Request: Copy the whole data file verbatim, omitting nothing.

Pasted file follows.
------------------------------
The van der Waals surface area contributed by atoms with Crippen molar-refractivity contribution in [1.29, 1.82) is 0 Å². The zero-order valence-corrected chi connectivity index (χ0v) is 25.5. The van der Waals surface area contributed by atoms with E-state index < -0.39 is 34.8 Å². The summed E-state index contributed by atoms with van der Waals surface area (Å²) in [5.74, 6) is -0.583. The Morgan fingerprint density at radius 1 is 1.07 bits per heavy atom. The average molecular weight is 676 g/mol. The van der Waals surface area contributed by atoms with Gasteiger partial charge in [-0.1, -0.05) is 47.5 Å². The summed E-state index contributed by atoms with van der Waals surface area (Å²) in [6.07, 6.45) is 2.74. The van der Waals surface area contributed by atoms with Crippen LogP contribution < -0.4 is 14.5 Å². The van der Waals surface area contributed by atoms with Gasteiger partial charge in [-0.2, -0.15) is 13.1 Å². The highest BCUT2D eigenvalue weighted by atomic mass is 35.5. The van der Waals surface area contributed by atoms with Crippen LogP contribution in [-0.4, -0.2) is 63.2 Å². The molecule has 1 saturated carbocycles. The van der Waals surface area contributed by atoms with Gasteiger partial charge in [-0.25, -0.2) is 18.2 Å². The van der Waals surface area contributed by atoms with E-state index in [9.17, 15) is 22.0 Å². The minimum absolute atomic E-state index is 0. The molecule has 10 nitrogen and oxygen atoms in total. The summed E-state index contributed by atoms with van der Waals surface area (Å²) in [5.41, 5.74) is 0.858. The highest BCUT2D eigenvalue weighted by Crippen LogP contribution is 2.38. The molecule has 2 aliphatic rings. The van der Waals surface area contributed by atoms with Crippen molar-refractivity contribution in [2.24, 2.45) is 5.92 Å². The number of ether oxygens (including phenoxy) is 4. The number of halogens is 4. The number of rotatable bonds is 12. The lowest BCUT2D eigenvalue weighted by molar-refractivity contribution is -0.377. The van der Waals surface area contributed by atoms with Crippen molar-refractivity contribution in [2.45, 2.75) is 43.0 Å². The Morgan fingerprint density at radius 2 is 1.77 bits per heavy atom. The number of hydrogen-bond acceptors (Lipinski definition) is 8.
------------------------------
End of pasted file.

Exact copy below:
The van der Waals surface area contributed by atoms with Crippen molar-refractivity contribution in [1.29, 1.82) is 0 Å². The zero-order valence-corrected chi connectivity index (χ0v) is 25.5. The van der Waals surface area contributed by atoms with E-state index < -0.39 is 34.8 Å². The summed E-state index contributed by atoms with van der Waals surface area (Å²) in [5.74, 6) is -0.583. The Morgan fingerprint density at radius 1 is 1.07 bits per heavy atom. The average molecular weight is 676 g/mol. The van der Waals surface area contributed by atoms with Gasteiger partial charge in [-0.1, -0.05) is 47.5 Å². The summed E-state index contributed by atoms with van der Waals surface area (Å²) in [6.07, 6.45) is 2.74. The van der Waals surface area contributed by atoms with Crippen LogP contribution < -0.4 is 14.5 Å². The van der Waals surface area contributed by atoms with Gasteiger partial charge in [-0.2, -0.15) is 13.1 Å². The highest BCUT2D eigenvalue weighted by atomic mass is 35.5. The van der Waals surface area contributed by atoms with Crippen LogP contribution in [-0.4, -0.2) is 63.2 Å². The molecule has 1 saturated carbocycles. The van der Waals surface area contributed by atoms with Gasteiger partial charge in [-0.25, -0.2) is 18.2 Å². The van der Waals surface area contributed by atoms with E-state index in [9.17, 15) is 22.0 Å². The minimum absolute atomic E-state index is 0. The molecule has 10 nitrogen and oxygen atoms in total. The summed E-state index contributed by atoms with van der Waals surface area (Å²) in [5.41, 5.74) is 0.858. The highest BCUT2D eigenvalue weighted by Crippen LogP contribution is 2.38. The molecule has 2 aliphatic rings. The van der Waals surface area contributed by atoms with Crippen molar-refractivity contribution in [2.24, 2.45) is 5.92 Å². The number of ether oxygens (including phenoxy) is 4. The number of halogens is 4. The number of rotatable bonds is 12. The lowest BCUT2D eigenvalue weighted by molar-refractivity contribution is -0.377. The van der Waals surface area contributed by atoms with Crippen molar-refractivity contribution in [2.45, 2.75) is 43.0 Å². The Morgan fingerprint density at radius 2 is 1.77 bits per heavy atom. The number of hydrogen-bond acceptors (Lipinski definition) is 8.